These days, the mighty Golf R reigns supreme as King of the Golfs, but just over a decade ago, things we a little different. While the Golf GTI has always been the quintessential hot hatch, but 30 years into its life, Volkswagen decided to unleash a true powerhouse on the South African market.
It was of course the GTI’s big, bad brother - the VW Golf R32. Originally released in 2007, only 200 were imported by Volkswagen Group South Africa for their first year of release, and a handful the following year, making it an incredibly rare sight on our roads – even today. South Africa didn’t get the Golf IV R32 – which followed on from the Golf III VR6 - so when the R32 arrived, it was greeted with a resounding round of applause from VAG-heads.
While the Golf V GTI made do with a 2.0-turbocharged motor that produced 147kw, the R32 was powered by something very different. The R32 used a re-tuned version of the naturally aspirated V6 engine that first enthralled VW fans in the Golf III VR6. And while naturally aspirated Golf’s have often been disappointing to a certain degree, the 3.2-litre V6 in the R32 packed not only a solid punch, but a sonorous V6 note like no other. 184kw and 320nm available from just 2,800rpm were impressive figures.
The motor was paired exclusively with a 6-speed DSG, and power was sent to all four-wheels via a Haldex-based 4MOTION system that usually sends 90% of the power to the front wheels, while the Haldex clutch was capable of transferring as much power to the rear as was necessary. It also featured a ‘launch control’ system that only allowed the “clutch” to be dropped at around 3,000rpm, enabling the 0-100kph dash to be completed in a claimed 6.2 seconds. VWSA went onto claim that their nearly 1.6 ton ‘Heavyweight-Golf’ would reach a top speed of just under 250kph.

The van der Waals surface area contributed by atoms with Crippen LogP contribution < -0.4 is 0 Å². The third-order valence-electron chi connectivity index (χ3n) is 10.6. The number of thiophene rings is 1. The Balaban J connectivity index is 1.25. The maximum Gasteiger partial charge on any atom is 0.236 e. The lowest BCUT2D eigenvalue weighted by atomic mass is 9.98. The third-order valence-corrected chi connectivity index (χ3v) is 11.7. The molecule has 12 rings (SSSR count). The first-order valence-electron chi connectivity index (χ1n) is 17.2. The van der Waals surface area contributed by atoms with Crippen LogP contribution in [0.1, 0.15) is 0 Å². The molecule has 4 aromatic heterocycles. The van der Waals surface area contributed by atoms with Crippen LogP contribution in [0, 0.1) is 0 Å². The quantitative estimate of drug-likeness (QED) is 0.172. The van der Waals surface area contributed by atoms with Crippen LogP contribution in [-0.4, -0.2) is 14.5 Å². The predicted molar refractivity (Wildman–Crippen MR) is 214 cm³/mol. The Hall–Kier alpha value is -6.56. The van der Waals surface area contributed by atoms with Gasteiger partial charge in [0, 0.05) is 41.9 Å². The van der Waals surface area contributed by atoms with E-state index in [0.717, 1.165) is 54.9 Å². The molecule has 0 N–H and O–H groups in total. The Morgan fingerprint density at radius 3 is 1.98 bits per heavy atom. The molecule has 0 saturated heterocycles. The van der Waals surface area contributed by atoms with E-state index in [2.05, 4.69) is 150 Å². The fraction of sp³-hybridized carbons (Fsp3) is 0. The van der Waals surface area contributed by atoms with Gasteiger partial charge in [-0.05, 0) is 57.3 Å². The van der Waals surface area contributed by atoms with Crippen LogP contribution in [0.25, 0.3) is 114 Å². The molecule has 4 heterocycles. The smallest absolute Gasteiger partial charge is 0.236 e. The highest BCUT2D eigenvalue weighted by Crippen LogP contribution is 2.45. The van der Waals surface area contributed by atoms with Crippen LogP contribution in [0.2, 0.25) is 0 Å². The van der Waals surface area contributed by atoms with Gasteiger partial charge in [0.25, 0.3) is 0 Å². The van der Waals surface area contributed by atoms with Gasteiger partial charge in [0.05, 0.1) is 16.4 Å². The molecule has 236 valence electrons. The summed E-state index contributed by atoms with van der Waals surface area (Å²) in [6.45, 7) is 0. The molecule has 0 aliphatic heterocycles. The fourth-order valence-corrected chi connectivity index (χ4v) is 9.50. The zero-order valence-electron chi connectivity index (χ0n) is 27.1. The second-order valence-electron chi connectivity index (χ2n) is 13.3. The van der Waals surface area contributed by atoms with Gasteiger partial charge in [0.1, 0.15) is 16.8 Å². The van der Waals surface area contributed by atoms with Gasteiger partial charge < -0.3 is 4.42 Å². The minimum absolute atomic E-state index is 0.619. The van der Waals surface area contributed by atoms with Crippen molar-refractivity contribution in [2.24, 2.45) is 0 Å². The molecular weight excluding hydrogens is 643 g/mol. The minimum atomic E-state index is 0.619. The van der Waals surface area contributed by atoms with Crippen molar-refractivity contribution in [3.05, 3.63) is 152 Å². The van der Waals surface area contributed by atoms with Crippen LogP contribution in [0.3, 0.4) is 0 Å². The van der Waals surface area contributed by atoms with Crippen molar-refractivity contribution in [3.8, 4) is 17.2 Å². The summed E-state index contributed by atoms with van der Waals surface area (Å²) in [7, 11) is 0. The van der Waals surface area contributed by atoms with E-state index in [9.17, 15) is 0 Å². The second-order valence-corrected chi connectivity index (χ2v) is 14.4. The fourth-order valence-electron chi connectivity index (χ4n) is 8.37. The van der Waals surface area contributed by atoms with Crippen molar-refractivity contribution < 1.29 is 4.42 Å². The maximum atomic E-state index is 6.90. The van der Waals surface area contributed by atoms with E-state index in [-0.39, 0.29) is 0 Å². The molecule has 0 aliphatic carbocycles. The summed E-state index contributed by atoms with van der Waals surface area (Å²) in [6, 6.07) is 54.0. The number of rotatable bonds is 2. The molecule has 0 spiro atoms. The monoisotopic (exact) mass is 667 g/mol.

On the road, the R32 had a very refined and smooth power band - and it goes without saying – an incredibly intoxicating soundtrack. It was an incredibly amount of fun – but sadly – weighing over 250kgs more than the GTI was always going to handicap the nose-heavy R32 – no matter how much power it had. As a result, it just wasn’t a big enough step over the Golf GTI in terms of performance.
Performance aside, as if its stonking motor wasn’t enough to set it apart from the GTI, it featured one of the most tasteful body kits ever seen on a VW. Instead of the red-lined black honeycomb grill found on the GTI, the R32 sported an all-aluminium version of the family nose, with a sportier front bumper with deep vents on either side, and a rear bumper with an integrated diffuser and twin centre-mounted pipes – that went on to become arguably the most replicated rear bumper in the history of the automobile.
Complementing the racy look were more pronounced arches, blue brake calipers paired with 345mm ventilated discs up front, unique multispoke 18-inch alloy wheels, and dark tinted rear light clusters. The upmarket interior was befitting of a flagship model, with just about everything covered in high-quality leather.
When it launched in 2007, it was marketed as a true drivers car, hence its price tag of R344 000 – roughly R90K more than the GTI. While it was positioned above the GTI, it did end up fighting against the similarly-engined A3 3.2 Quattro, and the S3 – much like how the Golf R and S3 compete today. A decade-ago though, this epitomized what a super-hot-hatch was.